Pakistan's UN mission recently organised a cultural festival of ideas for the first time in the history of foreign office in New York, and it aimed to promote Pakistan's diverse cultural aspects including arts and literature. Pakistan's Permanent Representative to the UN Dr Maleeha Lodhi as the keynote speaker stressed upon countering xenophobia through cultural exchanges and people-to-people contact. This step by Pakistan's UN Mission is a commendable effort in battling the some of the biases towards Pakistan in some international circles. Such programmes are part of a wider global campaign initiated by the foreign office, which has instructed major diplomatic stations to ensure effective cultural and public diplomacy in host countries.
A combination of cultural and public diplomacy is not only a powerful tool that can improve public image but can also help bring economic investment and tourism opportunities. Pakistan has been in negative limelight for a number of years owing to security challenges,but recent improvements and a team of influential diplomats such as Dr Lodhi in New York and Jauhar Saleem in Berlin has been able to pursue effective diplomatic measures to curb xenophobia to a certain extent.
The Berlin mission has been quite proactive in promoting Pakistan's culture along with interacting with public officials and university students recently. Not only this, it has also hosted regular receptions including a grand ceremony for Pakistan Day in March 2016 where 600 guests from Berlin's diplomatic and government circles were in attendance. Such interactions are positive and much needed, as they actually help improve Pakistan's perception as a peaceful and friendly state.
The automobile giant Audi has recently started a feasibility study for constructing a car assembly plant in Karachi, and the real credit goes to the Berlin Pakistan Mission for making it happen under Pakistan's new auto policy.
However, it also needs to be understood that Pakistan needs to up the ante for effective lobbying measures in countries such as the United States where India has almost overshadowed Pakistan. Pakistani diplomats and other concerned officials should come up with a strategy to develop close ties with powerful think tanks and political elites of certain host countries. Missions based in Berlin, New York, Beijing, London, Manama and other areas are already working day and night for projecting a positive image of the country, but there is a long way to go for rectifying past mistakes of certain governments that led to an abysmal situation for Pakistan's short and long-term foreign policy goals.
The London Pakistan Mission has also remained very proactive, and there was a time when students' community was also brought under one umbrella for soft diplomacy in the United Kingdom. A student organisation in London, the National Union of Pakistani Students and Alumni, was set up under Dr Lodhi's watch almost a decade ago for such purposes, and it was quite successful in bringing young British and Pakistani professionals together. Such measures are not replicated in other host countries, and Pakistan government should pursue them for developing strong relations with other states for long-run stability. The role of Pakistani diplomatic community is laudable for pursuing soft diplomacy in the form of cultural and public ties, but some additional steps are still required for meeting the desired goals that shall likely take some years sans any major hindrance.*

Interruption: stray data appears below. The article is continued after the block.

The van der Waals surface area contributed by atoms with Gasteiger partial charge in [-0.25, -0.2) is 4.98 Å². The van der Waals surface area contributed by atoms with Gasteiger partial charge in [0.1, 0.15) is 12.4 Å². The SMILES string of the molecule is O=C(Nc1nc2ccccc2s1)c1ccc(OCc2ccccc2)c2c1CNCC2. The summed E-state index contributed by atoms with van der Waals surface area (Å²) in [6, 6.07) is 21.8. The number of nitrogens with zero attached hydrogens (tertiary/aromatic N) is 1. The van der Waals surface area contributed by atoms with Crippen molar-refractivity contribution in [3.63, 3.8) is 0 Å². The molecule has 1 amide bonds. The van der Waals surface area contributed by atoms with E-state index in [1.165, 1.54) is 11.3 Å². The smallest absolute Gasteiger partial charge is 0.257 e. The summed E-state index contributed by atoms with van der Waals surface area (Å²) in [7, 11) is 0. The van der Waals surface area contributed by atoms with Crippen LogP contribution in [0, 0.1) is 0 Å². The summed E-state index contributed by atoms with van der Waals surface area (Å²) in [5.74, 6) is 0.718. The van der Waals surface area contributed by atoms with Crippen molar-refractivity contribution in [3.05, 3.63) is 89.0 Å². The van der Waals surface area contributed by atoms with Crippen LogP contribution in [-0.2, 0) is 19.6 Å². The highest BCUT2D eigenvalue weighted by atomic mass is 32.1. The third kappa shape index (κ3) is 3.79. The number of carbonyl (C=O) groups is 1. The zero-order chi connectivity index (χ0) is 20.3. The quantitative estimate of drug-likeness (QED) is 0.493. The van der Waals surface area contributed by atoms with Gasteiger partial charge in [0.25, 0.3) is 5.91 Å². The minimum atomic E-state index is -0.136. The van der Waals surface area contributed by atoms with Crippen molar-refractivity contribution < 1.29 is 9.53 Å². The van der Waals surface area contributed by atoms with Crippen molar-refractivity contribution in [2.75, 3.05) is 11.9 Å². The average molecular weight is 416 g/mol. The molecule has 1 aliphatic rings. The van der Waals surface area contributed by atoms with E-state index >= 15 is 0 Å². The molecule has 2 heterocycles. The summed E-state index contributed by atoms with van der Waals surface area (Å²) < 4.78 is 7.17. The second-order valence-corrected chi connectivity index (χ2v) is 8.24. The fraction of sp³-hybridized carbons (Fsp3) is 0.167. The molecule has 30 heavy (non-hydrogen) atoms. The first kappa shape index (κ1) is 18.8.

A Princeton PhD, was a US diplomat for over 20 years, mostly in Eastern Europe, and was promoted to the Senior Foreign Service in 1997. For the Open World Leadership Center, he speaks with
its delegates from Europe/Eurasia on the topic, "E Pluribus Unum? What Keeps the United States United" (http://johnbrownnotesandessays.blogspot.com/2017/03/notes-and-references-for-discussion-e.html). Affiliated with Georgetown University for over ten years, he shares ideas with students about public diplomacy.
The papers of his deceased father -- poet and diplomat John L. Brown -- are stored at Georgetown University Special Collections at the Lauinger Library. They are manuscript materials valuable to scholars interested in post-WWII U.S.-European cultural relations.
This blog is dedicated to him, Dr. John L. Brown, a remarkable linguist/humanist who wrote in the Foreign Service Journal (1964) -- years before "soft power" was ever coined -- that "The CAO [Cultural Affairs Officer] soon comes to realize that his job is really a form of love-making and that making love is never really successful unless both partners are participating."